What mood or tone does this piece represent to you?
I wanted this piece to evoke a sense of nostalgia. In general, I was inspired by Christmas carols, the simplicity of their melodies and harmonies. Carols tend to sound familiar even on first listening, and it seemed appropriate somehow that Scrooge himself is ascribed his own. He finally allows himself to love his former, younger self. I think he has forgotten how to love and only now realizes what he's lost. I hoped that the music would not only support Scrooge’s regret but also underscore the hope of the younger Scrooge as he dreams of his future.
What instrumentation is featured on this track?
The piece features piano, violin, clarinet, cello and whistle. I liked the idea of a Victorian parlor chamber-type group for the orchestration. Folk music was a strong influence too, and the whistle was a much played instrument at that time alongside melodion, also featuring quite a lot throughout the show. All the music in the show is performed live—something I’m very happy about.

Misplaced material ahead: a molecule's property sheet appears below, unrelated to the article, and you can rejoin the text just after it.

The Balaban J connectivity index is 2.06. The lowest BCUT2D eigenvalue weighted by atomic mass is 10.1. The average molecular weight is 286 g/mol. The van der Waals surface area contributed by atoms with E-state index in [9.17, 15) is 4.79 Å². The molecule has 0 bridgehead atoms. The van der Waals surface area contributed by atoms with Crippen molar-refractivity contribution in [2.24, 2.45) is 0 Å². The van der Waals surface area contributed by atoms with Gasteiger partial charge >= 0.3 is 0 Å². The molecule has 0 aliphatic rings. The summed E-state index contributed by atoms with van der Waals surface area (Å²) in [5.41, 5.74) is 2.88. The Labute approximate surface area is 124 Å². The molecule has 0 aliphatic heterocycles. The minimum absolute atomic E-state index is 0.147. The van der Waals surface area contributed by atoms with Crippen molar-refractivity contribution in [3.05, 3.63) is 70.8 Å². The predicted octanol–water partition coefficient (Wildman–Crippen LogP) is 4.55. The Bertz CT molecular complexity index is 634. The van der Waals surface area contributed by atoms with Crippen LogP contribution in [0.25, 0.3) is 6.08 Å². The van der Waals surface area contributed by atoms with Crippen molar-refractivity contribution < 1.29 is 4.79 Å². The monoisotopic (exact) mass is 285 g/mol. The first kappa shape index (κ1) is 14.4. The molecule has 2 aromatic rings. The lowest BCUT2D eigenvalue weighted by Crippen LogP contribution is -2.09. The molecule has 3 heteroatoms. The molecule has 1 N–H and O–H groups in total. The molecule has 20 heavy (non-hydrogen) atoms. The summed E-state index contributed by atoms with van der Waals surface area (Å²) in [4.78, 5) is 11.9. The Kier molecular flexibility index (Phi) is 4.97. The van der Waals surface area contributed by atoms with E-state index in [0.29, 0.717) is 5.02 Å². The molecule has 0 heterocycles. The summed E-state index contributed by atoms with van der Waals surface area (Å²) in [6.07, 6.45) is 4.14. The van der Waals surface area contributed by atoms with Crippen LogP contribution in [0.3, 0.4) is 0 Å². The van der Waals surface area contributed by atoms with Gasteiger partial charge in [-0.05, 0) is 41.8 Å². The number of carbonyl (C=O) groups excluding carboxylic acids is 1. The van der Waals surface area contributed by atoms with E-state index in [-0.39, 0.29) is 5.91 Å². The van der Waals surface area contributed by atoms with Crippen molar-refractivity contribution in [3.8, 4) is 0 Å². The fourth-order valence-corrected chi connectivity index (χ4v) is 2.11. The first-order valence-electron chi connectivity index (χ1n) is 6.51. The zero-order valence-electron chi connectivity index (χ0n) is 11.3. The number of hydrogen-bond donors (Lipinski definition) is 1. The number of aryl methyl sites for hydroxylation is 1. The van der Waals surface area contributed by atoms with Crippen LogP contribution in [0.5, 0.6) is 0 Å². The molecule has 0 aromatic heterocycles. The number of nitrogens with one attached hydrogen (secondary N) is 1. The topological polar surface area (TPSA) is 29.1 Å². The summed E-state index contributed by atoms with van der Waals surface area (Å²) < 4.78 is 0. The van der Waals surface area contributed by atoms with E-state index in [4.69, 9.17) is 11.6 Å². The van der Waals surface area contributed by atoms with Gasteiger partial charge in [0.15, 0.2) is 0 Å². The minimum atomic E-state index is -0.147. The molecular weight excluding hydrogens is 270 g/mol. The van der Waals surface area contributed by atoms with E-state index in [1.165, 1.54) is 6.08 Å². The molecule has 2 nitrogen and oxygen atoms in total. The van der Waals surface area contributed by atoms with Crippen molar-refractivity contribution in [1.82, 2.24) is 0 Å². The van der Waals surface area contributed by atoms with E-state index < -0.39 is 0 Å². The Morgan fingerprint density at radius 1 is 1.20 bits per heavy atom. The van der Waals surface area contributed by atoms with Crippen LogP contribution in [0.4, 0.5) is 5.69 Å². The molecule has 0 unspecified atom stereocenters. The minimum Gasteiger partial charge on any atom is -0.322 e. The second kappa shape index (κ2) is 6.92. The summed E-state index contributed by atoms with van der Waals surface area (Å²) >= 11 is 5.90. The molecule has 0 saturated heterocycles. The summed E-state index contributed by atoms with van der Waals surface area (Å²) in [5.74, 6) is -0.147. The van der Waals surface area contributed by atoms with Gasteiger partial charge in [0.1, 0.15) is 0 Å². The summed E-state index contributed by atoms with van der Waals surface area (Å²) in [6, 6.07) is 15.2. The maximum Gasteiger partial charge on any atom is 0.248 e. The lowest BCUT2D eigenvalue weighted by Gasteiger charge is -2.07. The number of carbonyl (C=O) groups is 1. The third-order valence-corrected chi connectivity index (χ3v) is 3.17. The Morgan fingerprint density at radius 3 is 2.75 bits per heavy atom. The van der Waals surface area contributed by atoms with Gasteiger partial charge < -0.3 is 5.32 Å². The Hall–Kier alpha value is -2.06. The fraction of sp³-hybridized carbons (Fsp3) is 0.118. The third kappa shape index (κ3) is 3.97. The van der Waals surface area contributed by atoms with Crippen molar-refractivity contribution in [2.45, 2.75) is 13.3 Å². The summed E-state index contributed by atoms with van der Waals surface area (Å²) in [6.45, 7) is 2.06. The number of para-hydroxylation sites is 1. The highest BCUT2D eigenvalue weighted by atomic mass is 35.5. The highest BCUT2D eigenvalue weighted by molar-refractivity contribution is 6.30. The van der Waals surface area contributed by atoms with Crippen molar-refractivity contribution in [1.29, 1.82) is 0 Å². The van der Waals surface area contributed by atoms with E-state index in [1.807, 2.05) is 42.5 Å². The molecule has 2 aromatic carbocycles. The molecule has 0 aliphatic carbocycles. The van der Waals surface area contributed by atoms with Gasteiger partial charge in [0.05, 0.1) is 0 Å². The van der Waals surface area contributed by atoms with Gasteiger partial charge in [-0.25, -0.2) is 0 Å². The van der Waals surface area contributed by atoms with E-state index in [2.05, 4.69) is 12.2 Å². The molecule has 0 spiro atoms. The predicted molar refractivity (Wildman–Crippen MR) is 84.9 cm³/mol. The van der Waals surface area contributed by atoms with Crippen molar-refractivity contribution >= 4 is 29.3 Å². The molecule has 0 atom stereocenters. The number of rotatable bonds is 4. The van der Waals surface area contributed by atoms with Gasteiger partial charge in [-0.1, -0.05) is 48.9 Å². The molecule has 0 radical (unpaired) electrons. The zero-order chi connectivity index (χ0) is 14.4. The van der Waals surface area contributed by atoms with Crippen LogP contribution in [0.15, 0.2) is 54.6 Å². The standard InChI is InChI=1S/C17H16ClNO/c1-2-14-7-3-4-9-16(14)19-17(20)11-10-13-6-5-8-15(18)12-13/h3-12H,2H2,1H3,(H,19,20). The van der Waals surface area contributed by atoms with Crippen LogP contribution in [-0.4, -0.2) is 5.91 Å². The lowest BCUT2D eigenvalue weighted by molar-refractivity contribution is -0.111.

Composer: Paul Englishby
Track: “The Inheritance”
When is this title piece used in the play?
Paul Englishby: This track begins with a soft, chordal pattern, which is first heard as Walter’s house (a major character in the play) is revealed. It’s a place of refuge, heartbreak, memory, and love. This is followed by a sequence which underscores a devastating roll call of victims of the HIV virus, described in music by tendrils of counterpoint signifying the terrifying, exponentially rising death count. The track ends with a benign, beautiful haunting, as Eric Glass returns to Walter’s house to be met by the ghosts of the young men who died there.
Did Stephen Daldry’s direction and/or Matthew Lopez’s writing inform or inspire your work?